results of extraction to the outside are very much better.

One solution that I have seen for ducting is to use a flat, wide type
and run it along the top of the kitchen cupboards. You can create a
flyover shelf between them and in other areas to continue the line.
This also has the advantage that you can run cables and pipes and even
locate LV halogen lamps which are very effective next to walls.

In terms of manufacturer, a large proportion of hoods sold, many as
branded to appliance manufacturers, are made by Elica.

Elica has a wide range themselves and the UK distributor is DR
Cookerhoods. www.cookerhoods.net

They sell through dealers and will recommend one. The last hood I
bought came from TLC Direct on special order.

Some of the models in the range come with metal mesh washable grease
filters. These can be removed and washed in hot water and detergent,
so no consumable filters are required.
.andy

To email, substitute .nospam with .gl

I would support re use of extracting hoods to remove steam eg when
simmering a piece of ham.
Note that rectangular ducting comes in at least two sizes and the
larger size, preferable for long runs, does not seem to be readily
available. Get the .pdf catalogue from Domus with details of their
kits etc and formulae for calculating requirements from length and
flow rate - the hoods manual will tell you the flow rates required.
  #15   Report Post  
derek
 
Posts: n/a
Default Kitchen extractors - vented or recirculating?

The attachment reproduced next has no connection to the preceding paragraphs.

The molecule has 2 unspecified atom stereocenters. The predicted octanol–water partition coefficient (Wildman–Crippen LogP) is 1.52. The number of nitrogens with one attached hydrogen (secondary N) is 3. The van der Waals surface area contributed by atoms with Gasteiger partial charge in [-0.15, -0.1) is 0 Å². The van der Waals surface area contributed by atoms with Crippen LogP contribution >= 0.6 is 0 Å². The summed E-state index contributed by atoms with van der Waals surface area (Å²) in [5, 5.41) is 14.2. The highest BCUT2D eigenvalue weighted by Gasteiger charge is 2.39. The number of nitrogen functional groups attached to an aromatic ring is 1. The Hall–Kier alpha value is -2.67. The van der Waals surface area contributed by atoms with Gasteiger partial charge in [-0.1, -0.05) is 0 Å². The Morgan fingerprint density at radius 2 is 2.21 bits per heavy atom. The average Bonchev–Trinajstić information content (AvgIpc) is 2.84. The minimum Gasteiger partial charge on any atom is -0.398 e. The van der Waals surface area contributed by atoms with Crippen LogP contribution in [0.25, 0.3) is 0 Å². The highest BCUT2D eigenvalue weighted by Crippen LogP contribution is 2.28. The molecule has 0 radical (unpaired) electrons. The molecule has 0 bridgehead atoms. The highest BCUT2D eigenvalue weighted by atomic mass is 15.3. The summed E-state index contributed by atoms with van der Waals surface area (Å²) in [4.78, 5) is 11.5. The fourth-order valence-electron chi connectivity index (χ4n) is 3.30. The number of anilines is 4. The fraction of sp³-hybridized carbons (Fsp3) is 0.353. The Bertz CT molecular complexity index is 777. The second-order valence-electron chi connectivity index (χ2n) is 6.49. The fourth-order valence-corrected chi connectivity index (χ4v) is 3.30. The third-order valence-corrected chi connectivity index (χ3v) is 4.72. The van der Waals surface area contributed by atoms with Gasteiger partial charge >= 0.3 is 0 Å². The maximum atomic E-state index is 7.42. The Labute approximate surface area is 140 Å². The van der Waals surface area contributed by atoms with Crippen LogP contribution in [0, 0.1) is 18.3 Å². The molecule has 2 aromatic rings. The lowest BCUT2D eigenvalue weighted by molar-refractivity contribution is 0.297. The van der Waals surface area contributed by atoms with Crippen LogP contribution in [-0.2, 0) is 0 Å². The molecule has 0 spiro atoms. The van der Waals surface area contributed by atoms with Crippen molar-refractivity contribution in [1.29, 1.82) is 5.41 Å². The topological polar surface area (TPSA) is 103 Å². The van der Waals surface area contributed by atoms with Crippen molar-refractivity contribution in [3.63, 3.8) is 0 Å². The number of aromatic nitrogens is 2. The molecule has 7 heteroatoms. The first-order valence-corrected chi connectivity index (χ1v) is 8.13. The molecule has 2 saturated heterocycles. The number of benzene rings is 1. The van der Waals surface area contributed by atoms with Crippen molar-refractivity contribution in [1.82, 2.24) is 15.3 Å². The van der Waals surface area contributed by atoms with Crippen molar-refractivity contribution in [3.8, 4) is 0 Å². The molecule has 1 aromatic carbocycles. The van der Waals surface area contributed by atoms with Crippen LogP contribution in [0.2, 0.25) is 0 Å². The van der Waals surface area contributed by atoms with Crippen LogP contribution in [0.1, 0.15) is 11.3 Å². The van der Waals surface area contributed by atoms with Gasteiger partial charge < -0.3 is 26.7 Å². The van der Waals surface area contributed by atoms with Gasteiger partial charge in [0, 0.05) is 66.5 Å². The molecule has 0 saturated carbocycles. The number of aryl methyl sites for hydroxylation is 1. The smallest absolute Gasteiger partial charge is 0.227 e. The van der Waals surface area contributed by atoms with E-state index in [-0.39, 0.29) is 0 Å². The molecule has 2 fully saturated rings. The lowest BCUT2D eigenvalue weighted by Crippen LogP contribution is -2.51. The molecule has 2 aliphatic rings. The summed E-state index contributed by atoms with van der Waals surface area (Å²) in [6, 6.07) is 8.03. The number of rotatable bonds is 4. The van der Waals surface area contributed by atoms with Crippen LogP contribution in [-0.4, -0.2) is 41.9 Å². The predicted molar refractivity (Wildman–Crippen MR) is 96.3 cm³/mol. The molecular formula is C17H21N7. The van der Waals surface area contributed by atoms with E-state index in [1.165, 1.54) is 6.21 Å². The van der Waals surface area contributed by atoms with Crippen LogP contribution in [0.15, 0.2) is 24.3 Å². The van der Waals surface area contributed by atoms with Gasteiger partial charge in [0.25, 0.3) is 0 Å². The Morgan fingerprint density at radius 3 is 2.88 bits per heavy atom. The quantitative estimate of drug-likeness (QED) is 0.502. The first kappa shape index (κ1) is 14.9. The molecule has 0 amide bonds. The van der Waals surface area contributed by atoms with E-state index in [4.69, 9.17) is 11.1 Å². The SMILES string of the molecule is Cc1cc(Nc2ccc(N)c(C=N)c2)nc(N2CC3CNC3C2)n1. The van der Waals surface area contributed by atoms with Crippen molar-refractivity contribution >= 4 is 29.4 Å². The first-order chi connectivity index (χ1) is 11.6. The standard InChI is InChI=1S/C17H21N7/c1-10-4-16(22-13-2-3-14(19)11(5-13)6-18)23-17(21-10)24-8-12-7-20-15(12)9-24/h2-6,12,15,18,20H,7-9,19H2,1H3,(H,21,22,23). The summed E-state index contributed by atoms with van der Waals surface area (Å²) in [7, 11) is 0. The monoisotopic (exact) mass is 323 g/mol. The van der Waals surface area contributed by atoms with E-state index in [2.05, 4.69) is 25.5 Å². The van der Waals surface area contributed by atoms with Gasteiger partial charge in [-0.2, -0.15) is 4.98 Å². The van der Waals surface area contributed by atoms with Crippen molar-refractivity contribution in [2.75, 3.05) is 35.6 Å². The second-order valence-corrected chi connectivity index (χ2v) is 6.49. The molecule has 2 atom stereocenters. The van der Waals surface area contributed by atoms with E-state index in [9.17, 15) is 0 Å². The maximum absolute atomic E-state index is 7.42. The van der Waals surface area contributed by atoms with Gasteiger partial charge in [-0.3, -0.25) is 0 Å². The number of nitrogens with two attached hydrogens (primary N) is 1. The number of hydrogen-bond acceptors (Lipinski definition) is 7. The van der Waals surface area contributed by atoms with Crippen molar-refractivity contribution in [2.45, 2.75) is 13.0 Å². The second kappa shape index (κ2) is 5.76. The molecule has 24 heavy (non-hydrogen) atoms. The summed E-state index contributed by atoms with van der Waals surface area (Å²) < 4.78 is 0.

On Wed, 21 Jan 2004 19:17:49 +0000, Richard Savage
wrote:



Andy Hall wrote:



Put photos on a web site and post the URL?


If you can point me towards a free ISP that will offer some webspace and access via
broadband I'd gladly post some pics. I do have access to an ISP offering part of
this, but (a) they no longer accept BB access and (b) in any case they seem to have
withdrawn the free webspace!


http://geocities.yahoo.com/ps/learn2...rks4_Free.html


The pages are free and there free tools on there that will upload Yr
images for you.

DG


  #16   Report Post  
Richard Savage
 
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Default Kitchen extractors - vented or recirculating?



derek wrote:



http://geocities.yahoo.com/ps/learn2...rks4_Free.html

The pages are free and there free tools on there that will upload Yr
images for you.

DG


Brill,

Thanks Derek.

Rgds Richard

  #17   Report Post  
Richard Savage
 
Posts: n/a
Default Kitchen extractors - vented or recirculating? NOW WITH PICS!

Thanks to Mine Host, you can find the pics and current layout proposal at:

http://domino-177.billbuchan.com/oli...epics?openpage



Now, the first pic is the door in the top of the right-hand internal wall. The
second etc move anticlockwise around the kitchen. (Scuse the mess) The,
temporary, chipboard surface along the outer wall was installed when we moved
in 3 years ago and discovered extensive rot in the existing kitchen units.


TIA to all interested contributors.

Richard



  #18   Report Post  
Richard Savage
 
Posts: n/a
Default Kitchen extractors NOW WITH PICS!